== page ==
What I Worry About Most As My Autistic Daughter Nears The Teen Years

by Dr. Lisa Peña
Originally Published: 
Courtesy of Lisa Peña

When she was born, she breathed loudly like an old man with a light snore, weird but … so cute.

When she was one, she didn’t walk; instead she clapped and begged to be held by wiggling her chubby fingers in the air … so cute.

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When she was two, she didn’t talk; instead she said one word:“Hi.” Over and over and over and over. I was worried, but most agreed … so cute.

When she was three, she started having problems with sleep and would wake up at all hours of the night and stumble in the dark with her rolling curls and sleepy eyes… so cute.

When she was four, she started to become impulsive, particularly when eating, stuffing food in her mouth quickly, messily — which meant food would usually end up in her hair and eyebrows and hands and thighs, gosh… so cute.

When she was five, she began biting her nails, and chewing her hair, and nibbling on things that should not be nibbled on, regardless… so cute.

When she was six, she was diagnosed with autism and although everyone agreed, still … so cute. Only now that sentiment was followed by a smile of pity with “what a shame” written all over their faces.

When she was seven, she began urinating on herself as an escape mechanism from learning activities. But her momma didn’t share that with anyone, so in public, at parties, with family and friends, because they didn’t see any of that themselves, she was… so cute.

When she was eight, she began disrobing when she was anxious or overwhelmed. But her momma didn’t share that with anyone, so in public, at parties, with family and friends, because they didn’t see any of that themselves, she was… so cute.

When she was nine, she started to enjoy dancing, but the uninhibited I-don’t-give-a-crap-who-is-watching kind of dancing; her body moved different, awkward but… so cute.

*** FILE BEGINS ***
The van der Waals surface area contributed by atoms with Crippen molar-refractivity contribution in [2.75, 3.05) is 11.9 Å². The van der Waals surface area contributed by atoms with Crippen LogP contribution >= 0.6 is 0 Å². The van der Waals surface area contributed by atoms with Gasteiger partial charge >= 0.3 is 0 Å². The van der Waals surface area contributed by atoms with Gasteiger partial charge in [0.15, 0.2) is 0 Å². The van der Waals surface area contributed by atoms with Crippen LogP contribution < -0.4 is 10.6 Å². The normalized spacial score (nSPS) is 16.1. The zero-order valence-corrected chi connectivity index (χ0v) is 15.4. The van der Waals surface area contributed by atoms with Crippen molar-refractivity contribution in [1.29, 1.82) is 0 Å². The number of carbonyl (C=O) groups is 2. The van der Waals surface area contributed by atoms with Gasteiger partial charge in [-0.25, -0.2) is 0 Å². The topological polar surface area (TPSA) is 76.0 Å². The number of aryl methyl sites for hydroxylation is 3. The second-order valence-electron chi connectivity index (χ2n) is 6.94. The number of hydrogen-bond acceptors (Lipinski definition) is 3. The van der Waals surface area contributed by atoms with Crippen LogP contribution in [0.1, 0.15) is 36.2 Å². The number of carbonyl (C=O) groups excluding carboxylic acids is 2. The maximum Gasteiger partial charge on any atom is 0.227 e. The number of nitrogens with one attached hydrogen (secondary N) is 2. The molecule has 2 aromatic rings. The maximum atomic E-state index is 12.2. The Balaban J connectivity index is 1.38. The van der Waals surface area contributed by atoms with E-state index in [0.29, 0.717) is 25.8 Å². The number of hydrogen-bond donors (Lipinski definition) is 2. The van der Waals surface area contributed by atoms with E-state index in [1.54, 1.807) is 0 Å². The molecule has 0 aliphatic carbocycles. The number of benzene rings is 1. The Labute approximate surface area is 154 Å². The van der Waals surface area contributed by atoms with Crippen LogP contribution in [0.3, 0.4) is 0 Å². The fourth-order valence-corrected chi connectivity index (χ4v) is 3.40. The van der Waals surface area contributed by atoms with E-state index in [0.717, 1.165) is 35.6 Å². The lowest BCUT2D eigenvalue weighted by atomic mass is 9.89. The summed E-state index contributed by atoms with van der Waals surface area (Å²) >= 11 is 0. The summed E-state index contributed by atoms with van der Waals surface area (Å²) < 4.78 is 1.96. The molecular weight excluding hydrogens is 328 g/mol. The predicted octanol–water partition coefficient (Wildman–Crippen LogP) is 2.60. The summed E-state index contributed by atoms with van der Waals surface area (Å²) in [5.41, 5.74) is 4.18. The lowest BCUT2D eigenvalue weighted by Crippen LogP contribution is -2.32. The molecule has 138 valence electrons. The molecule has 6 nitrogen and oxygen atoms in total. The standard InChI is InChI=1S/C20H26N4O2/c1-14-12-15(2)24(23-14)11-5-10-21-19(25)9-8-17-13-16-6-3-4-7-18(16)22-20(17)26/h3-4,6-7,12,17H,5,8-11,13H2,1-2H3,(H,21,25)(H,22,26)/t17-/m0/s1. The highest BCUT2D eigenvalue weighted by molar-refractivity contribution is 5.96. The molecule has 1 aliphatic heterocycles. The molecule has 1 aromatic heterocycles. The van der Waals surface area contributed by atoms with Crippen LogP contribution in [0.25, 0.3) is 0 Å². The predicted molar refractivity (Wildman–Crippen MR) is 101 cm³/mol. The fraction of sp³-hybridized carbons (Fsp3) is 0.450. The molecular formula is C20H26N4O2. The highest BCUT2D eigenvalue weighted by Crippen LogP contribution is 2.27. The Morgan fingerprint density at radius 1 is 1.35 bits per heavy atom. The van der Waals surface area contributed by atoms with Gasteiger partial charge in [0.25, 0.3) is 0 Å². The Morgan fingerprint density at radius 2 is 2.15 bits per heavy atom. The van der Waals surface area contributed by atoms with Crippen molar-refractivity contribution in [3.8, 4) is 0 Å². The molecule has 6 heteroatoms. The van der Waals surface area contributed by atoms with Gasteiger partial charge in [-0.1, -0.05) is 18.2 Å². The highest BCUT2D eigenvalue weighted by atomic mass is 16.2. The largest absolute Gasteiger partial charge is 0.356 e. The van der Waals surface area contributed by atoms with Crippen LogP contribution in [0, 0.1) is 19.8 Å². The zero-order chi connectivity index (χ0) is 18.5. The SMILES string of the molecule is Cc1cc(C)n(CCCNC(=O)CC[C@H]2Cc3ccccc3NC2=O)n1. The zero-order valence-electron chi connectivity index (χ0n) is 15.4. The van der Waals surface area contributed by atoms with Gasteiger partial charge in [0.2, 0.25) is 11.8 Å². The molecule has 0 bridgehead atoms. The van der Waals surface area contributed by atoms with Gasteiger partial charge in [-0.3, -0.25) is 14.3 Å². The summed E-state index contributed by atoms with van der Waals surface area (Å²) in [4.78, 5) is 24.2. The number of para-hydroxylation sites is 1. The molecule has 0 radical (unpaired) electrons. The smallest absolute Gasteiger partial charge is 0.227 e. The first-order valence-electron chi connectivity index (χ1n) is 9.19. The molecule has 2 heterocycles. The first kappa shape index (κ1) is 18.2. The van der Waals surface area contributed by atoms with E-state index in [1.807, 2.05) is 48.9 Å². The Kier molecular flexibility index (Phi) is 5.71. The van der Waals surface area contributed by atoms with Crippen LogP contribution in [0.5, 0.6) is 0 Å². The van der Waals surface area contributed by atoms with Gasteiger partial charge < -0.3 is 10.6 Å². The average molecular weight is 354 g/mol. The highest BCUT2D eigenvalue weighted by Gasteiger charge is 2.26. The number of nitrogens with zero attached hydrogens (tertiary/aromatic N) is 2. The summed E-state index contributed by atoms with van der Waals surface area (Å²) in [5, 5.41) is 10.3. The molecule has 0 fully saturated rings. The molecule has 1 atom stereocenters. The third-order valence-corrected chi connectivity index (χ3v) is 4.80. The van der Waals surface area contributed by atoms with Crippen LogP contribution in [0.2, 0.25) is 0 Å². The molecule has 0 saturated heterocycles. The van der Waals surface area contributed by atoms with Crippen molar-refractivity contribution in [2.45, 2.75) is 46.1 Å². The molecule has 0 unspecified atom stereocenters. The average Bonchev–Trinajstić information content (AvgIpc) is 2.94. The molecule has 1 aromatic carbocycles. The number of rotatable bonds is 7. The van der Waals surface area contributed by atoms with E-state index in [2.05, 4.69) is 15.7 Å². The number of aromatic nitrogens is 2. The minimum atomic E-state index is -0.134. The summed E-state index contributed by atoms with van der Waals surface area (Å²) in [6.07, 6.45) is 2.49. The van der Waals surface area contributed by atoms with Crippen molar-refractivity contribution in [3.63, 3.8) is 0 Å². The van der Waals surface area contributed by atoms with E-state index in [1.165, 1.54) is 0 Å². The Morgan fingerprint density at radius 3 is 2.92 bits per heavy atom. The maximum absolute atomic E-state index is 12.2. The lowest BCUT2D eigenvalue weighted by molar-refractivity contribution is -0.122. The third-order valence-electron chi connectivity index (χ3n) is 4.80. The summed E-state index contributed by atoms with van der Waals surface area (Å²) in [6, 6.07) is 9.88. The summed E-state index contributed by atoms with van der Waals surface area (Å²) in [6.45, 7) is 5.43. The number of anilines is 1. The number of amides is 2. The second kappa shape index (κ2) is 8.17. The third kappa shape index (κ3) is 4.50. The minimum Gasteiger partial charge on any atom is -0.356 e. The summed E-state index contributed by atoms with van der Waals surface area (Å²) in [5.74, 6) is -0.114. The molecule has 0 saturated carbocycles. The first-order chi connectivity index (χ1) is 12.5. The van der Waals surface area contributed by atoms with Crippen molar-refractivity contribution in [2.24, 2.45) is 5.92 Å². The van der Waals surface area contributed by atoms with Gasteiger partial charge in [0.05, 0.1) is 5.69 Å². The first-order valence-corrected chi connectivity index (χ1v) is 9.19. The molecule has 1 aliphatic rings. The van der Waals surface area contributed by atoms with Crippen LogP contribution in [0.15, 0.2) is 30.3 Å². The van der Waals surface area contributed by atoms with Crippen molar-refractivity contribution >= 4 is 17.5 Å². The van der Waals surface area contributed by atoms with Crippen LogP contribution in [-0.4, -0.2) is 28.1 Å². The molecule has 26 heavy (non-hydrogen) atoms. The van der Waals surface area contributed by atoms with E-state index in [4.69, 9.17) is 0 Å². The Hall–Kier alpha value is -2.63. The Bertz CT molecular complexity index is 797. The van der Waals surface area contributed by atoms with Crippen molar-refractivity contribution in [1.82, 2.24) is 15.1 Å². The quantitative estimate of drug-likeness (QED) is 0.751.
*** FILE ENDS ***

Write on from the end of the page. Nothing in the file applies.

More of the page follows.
When she was 10, she went back to public school and despite the fact that she couldn’t read or write, some would see her broken, scribbled tracing on pre-K level homework and think… awww… so cute.

Now she is 11.

Her body is changing.

She is over 5 feet tall and wears my size shoe.

She has body odor.

She sits with her legs wide open regardless of how she is dressed.

She picks her nose with no regard to onlookers.

She undresses with no consideration of her audience.

She has a speech delay and drools when she is tired or when she attempts to pronounce a difficult word.

She has accidents weekly because she gets so distracted or forgets to go to the bathroom.

She is goofy and awkward.

Courtesy of Lisa Peña

She laughs with her mouth wide open and usually full of food.

She eats with both hands as if she is in a race against time with the remnants usually falling all over her clothes and chair.

Still cute?

Over the past few months I’ve wrestled with this. This idea that we have passed the point of cuteness. We have officially crossed over.

I found myself moody and grouchy and annoyed and I couldn’t tell where that negativity was stemming from. But I think I figured it out now.

For the entirety of my daughter’s life, being “cute” has gone hand in hand with acceptance. Not my acceptance, but others’.

Being “cute” has gone hand in hand with tolerance. Not my tolerance, but others’.

Oddness can be so easily masked with aesthetic appeal.

But what now?

What happens to my girl when society realizes it’s not cute anymore?

The self-help gurus say, “don’t worry about others’ opinions” and “other people’s opinions are none of your business.” But what if the opinions of others about my most vulnerable child actually determine the way she is treated? Whether she is respected or not? How she is cared for? How she is spoken to?